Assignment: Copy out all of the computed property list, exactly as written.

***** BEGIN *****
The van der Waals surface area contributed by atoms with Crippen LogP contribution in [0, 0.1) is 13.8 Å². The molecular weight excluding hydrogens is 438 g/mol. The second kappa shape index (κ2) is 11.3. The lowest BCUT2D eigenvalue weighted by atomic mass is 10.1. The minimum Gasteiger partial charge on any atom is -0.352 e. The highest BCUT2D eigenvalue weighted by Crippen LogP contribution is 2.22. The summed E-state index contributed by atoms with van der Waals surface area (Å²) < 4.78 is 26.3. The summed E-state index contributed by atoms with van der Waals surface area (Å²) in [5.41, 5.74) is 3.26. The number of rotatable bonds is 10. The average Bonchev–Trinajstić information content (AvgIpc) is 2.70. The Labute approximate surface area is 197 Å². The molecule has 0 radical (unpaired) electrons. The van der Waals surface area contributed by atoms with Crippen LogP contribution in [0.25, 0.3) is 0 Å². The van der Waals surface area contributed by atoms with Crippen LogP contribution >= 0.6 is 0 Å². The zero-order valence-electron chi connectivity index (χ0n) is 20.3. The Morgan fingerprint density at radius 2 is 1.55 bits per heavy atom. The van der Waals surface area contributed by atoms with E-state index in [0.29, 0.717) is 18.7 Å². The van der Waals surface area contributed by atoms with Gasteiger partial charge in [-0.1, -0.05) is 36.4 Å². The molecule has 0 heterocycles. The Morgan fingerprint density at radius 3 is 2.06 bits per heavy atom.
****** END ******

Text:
The van der Waals surface area contributed by atoms with Crippen LogP contribution in [0, 0.1) is 13.8 Å². The molecular weight excluding hydrogens is 438 g/mol. The second kappa shape index (κ2) is 11.3. The lowest BCUT2D eigenvalue weighted by atomic mass is 10.1. The minimum Gasteiger partial charge on any atom is -0.352 e. The highest BCUT2D eigenvalue weighted by Crippen LogP contribution is 2.22. The summed E-state index contributed by atoms with van der Waals surface area (Å²) < 4.78 is 26.3. The summed E-state index contributed by atoms with van der Waals surface area (Å²) in [5.41, 5.74) is 3.26. The number of rotatable bonds is 10. The average Bonchev–Trinajstić information content (AvgIpc) is 2.70. The Labute approximate surface area is 197 Å². The molecule has 0 radical (unpaired) electrons. The van der Waals surface area contributed by atoms with Crippen LogP contribution in [0.25, 0.3) is 0 Å². The van der Waals surface area contributed by atoms with Crippen LogP contribution >= 0.6 is 0 Å². The zero-order valence-electron chi connectivity index (χ0n) is 20.3. The Morgan fingerprint density at radius 2 is 1.55 bits per heavy atom. The van der Waals surface area contributed by atoms with E-state index in [0.29, 0.717) is 18.7 Å². The van der Waals surface area contributed by atoms with Gasteiger partial charge in [-0.1, -0.05) is 36.4 Å². The molecule has 0 heterocycles. The Morgan fingerprint density at radius 3 is 2.06 bits per heavy atom.